8. To restrict oneself to a specific set of options or choices.
1. He always tries to keep to the company's policies and guidelines.

2. The artist decided to keep her painting within the confines of a single color palette.

3. She makes an effort to keep to her daily exercise routine.

4. During the meeting, they agreed to keep to the agenda.

5. The hikers needed to keep to the marked trail in the forest.

6. He promised to keep to his commitment of volunteering every weekend.

7. She prefers to keep to a small circle of close friends.

8. They decided to keep to the vegetarian menu for the evening.
Keep up Kept up Kept up Keeping up 1. To support or encourage someone to continue their efforts.

2. To prevent something from deteriorating or falling into disrepair.

3. To persist or persevere in one's efforts or endeavors.
1. She always encouraged me to keep up the good work.

2. Regular maintenance helps keep up the condition of the house.

3. Despite the challenges, they kept up their commitment to the project.
Keep up with Kept up with Kept up with Keeping up with 1. To stay on the same level or pace as something or someone else.

2. To stay informed or current about something.

3. To continue to be in contact or communication with someone.

4. To maintain a consistent performance or standard.

5. To pursue or maintain a relationship or friendship with someone.
1. He struggled to keep up with the fast-paced leader in the race.

2. I try to keep up with the latest news by reading the newspaper every day.

3. Despite living in different cities, they managed to keep up with each other through phone calls and visits.

4. The company aims to keep up with the industry standards in terms of quality.

5. She wanted to keep up with her childhood friend even after they both moved away.
Key in Keyed in Keyed in Keying in 1. To enter or input data or information using a keyboard or similar device.

2. To insert or embed a specific code or identifier.

3. To focus on or emphasize a particular aspect or element.

4. To pay close attention to a detail or specific piece of information.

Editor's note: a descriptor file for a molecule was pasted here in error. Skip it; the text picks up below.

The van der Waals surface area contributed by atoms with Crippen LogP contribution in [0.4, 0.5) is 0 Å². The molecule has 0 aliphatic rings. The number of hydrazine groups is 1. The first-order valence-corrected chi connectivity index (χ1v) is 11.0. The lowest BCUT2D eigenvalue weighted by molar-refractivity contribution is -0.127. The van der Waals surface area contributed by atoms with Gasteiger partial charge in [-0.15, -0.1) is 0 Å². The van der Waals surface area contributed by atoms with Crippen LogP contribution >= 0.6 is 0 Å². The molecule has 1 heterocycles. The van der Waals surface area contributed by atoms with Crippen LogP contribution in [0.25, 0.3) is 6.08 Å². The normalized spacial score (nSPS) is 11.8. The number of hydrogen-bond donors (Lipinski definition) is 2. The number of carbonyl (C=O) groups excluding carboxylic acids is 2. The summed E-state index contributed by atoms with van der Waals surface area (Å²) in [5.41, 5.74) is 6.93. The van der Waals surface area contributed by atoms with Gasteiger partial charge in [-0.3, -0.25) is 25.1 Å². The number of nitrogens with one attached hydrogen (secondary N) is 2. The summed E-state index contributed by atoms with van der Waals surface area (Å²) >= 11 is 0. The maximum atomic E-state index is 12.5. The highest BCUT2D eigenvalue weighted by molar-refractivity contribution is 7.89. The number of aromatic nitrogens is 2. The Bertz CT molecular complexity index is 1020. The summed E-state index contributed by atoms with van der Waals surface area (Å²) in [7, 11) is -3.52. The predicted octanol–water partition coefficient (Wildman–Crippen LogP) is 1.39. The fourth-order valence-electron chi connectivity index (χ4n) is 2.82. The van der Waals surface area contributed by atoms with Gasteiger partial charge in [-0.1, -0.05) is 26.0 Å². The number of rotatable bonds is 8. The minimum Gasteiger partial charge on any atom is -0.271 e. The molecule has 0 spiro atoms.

5. To include or incorporate a crucial component or factor.

6. To align or coordinate something with precision.

7. To encode or encrypt information for security purposes.

8. To involve or engage in a specific task or activity with dedication.
1. She needed to key in the customer's order into the computer system.

2. The technician keyed in the access code to open the secure door.

3. During the presentation, he will key in on the benefits of the product.

4. It's essential to key in on the most relevant data for the analysis.

5. The success of the project will depend on keying in the right resources.

6. The engineers had to key in the precise measurements for the construction.

7. The software is designed to key in sensitive information securely.

8. They are keying in on improving customer service to boost sales.
Kick about Kicked about Kicked about Kicking about 1. To move or travel aimlessly or casually.

2. To discuss or consider something informally or without a specific plan or agenda.
1. After the picnic, they decided to kick about in the park for a while.

2. We can kick about some ideas for the project during the meeting.
Kick back Kicked back Kicked back Kicking back 1. To relax or unwind, often after a period of work or activity.

2. To receive money or rewards, typically as a result of an illegal or unethical activity.

3. To react to a situation with a relaxed or nonchalant attitude.

4. To lean back in a comfortable or casual manner.

5. To respond to something with a counteraction.

6. To push back forcefully against something.

7. To rebound or reflect, as in light or sound.

8. To enjoy leisure time or relaxation.
1. After a long day at work, he likes to kick back and watch TV.

2. Some individuals involved in the scam were kicking back a portion of the profits.

3. Despite the setback, he's just kicking back and taking it easy.

4. They were all kicking back in their beach chairs, enjoying the sunshine.

5. The market reacted negatively, but it's too early to tell how it will kick back.